Moche culture was a pre-Columbian civilization that flourished in northern Peru from approximately 100 A.D to 800 A.D. The Moche, also known as Mochica, left a material culture that includes monumental architecture, elaborate iconography, and finely made ceramics and metalwork. Mochica ceramicists were unique in the pre-Hispanic New World as the only artists who sculpted naturalistic vessels, usually called stirrup or stirrup-spout pots.
Grave robbers, known locally as huaqueros, initially exposed the first Royal Tombs of Sipan in a large adobe pyramid complex (huaca) in the Lambayeque Valley near the north coast of Peru. Peruvian archeologist Dr. Walter Alva became aware of the looting and, at considerable personal risk, chased off the grave robbers and stabilized the pyramids.
Christopher B. Donnan, a professor of anthropology at UCLA and a leading expert on Moche culture, became liaison with the National Geographic Society to support Dr. Alva’s excavation. With NGS funding, Dr. Alva explored the huaca and soon found a unlooted tomb with an elite figure he called the “Lord of Sipan.” The Lord of Sipan’s tomb soon yielded the richest treasure ever excavated by archeologists in the New World. National Geographic Magazine published “Discovering the New World’s Richest Unlooted Tomb” in October 1988.
In early 1989 Dr. Alva and his team began to excavate an even earlier tomb of a figure they dubbed as the “Old Lord of Sipan.” Beginning in March 1989 the archeologists carefully excavated and documented the Old Lord’s tomb, which proved to be even richer and more wondrous than the first tomb.
The National Geographic Society assigned Nathan Benn to photograph the excavation in March 1989. Between March and September 1989 Nathan shot 526 rolls of film and expanded the reportage to include related stories on local Peruvian culture and the rich artistic legacy of Moche pottery and metalwork. National Geographic published the tomb, the culture, and the art over 52 pages as three stories in the June 1990 issue of National Geographic Magazine. The authors were Dr. Walter Alva, Christopher B. Donnan, and Michael E. Long.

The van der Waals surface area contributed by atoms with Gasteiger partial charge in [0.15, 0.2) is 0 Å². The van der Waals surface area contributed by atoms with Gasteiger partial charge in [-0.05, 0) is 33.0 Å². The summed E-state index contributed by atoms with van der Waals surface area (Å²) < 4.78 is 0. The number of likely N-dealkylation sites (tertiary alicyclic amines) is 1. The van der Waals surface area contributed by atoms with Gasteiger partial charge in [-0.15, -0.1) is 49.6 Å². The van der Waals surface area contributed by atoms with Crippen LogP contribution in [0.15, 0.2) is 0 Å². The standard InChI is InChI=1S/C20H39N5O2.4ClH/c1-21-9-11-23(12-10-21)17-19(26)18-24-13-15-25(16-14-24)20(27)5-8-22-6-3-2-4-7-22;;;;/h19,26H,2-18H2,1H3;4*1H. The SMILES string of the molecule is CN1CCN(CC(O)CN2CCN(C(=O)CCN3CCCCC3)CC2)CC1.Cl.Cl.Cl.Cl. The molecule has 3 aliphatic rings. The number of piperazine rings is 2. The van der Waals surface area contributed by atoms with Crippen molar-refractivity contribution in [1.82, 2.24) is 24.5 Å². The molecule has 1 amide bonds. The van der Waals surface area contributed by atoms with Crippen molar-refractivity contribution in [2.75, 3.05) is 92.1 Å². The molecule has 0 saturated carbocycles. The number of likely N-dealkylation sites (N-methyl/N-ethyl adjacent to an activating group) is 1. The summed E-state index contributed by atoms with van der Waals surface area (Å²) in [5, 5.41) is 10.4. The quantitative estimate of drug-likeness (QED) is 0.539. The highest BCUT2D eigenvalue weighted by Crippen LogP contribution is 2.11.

Technical Notes: Most of the location photography was shot with Leica M6 and Nikon F cameras with Kodachrome 35mm film. The pots and other sculptural details were shot with a Hasselblad 500c camera with a close-up bellows and a 135mm Planar macro lens on Fujichrome 120 film. Nathan used a Balcar studio strobe with a combination of fiber optics and softboxes to control lighting for pots and metalwork. Nathan utilized pre-Columbian textiles as sympathetic backgrounds to photograph the Moche pots.
Archaeologist Guillermo (Willy) Cock provided great guidance and encouragement throughout the project. His assistance was especially helpful in July 1989 when Nathan spent four weeks in a half-body cast as a result of an injury that occurred in Lima during the assignment. Despite the inconvenience of having only one working arm during those weeks, Nathan and Willy were able to photograph dozens of Moche pots from Lima collections.